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Literary Studies

“A word after a word after a word is power,” according to the contemporary Canadian writer Margaret Atwood. Appreciation of the power of language as an artistic medium is the goal of the literary studies concentration. The requirements of the concentration are designed to foster students’ skills as interpreters of literature and as writers, while also instilling appreciation of form and knowledge about literature and its relationship to social and political contexts.

The Simon’s Rock literature program is decidedly comparative, allowing students to study British and American literature as well as French, Spanish, German, Russian, Chinese, Arabic, Czech, and other literatures, in the original language or in translation. In keeping with the College’s commitment to interdisciplinary study, students choosing this concentration are encouraged to engage in complementary study in other areas, including Asian studies and gender studies, or fields other than literature. In the past, students have combined work in literary theory and women’s studies, political theory, and children’s literature, and the history of science with autobiography. The Division’s course offerings each semester represent a wide variety of literary approaches and contexts.


The concentration requires a minimum of eight courses (26 credits) in literature. Except for Foundational courses, these courses may be in English or in another language. The following courses are required:

  1. Two Foundational courses [Art of Poetry (Literature 201), Art of the Short Story (Literature 202), Art of the Novel (Literature 203), Art of Literary Analysis (Literature 204), Art of Autobiography (Literature 205), Art of Film (Literature 206), Art of Drama (Literature 207), Art of Narrative (Literature 208)], at least one of which must be completed by the end of the sophomore year.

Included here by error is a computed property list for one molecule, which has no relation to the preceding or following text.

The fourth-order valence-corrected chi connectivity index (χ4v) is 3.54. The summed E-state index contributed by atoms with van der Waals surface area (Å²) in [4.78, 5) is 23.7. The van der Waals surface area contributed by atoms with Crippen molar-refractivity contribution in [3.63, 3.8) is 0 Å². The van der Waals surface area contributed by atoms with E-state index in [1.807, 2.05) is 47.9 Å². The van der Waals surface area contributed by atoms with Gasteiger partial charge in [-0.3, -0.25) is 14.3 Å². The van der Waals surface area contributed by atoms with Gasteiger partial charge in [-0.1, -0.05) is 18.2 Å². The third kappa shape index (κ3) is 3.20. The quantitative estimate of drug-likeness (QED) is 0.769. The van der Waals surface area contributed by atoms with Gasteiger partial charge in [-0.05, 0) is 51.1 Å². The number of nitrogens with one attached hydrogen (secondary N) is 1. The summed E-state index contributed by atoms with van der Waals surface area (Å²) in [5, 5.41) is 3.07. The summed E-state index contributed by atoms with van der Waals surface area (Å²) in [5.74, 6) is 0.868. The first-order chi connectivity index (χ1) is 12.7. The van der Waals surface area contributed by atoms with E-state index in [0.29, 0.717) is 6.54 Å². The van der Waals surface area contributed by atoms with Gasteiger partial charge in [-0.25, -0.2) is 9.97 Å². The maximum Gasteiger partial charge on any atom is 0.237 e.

2. Six Elective or Advanced courses, including two 300-level courses, in the following areas:
    1. Two courses in pre-20th-century literature, at least one of which must be in pre-19th-century literature
    2. Two courses in different literary genres
    3. Two courses that relate literature to a locale or a political or cultural context, one of which must be a literature course in translation or a 300-level course in another language

Because experience in the crafting of language can heighten one’s awareness of other writers’ achievements, students are encouraged to elect at least one creative writing course as part of their work in the concentration. Students interested in graduate study in literature or comparative literature should make a specific plan at Moderation with relevant faculty including a range of courses covering major pre-20th-century authors.

Recent Senior Theses

“‘At the black margin of the wood’: Natural Imagery in the Poetry of W.B. Yeats and A.E. Housman”
“On Mountain Lions and Desert Rats: A Thematic Analysis of the Works of Edward Abbey”
“The Same about the Same: A Freudian and Lacanian Reading of Faulkner”
“‘That Best of Ratiocination’: The Character of Narration in As I Lay Dying and Absalom, Absalom!”
“‘Abjectly True’: Science in the Writings of Gertrude Stein and Henry Adams”
“Books About Nothing: The Construction of Female Characters in Modernist Fiction”
“No Turning Back: Studies of Paul Bowles’s Novel, The Sheltering Sky”
“The Beheading Game: An Examination of the Story of the Death and Resurrection of the Year God in Arthurian Romance, Celtic Myth, and British Folklore”
“School and Experience in the Bildungsroman”
“The Garden of Forking Paths: A Musical Response in Three Movements”


Jennifer Browdy de Hernandez, Larry Burke, Chris Callanan, Emmanuel Dongala, Peter Filkins, Rebecca Fiske, Hal Holladay, Jamie Hutchinson, Brendan Mathews, Bernard Rodgers, Mileta Roe, Maryann Tebben, Colette van Kerckvoorde
Faculty Contact: Jamie Hutchinson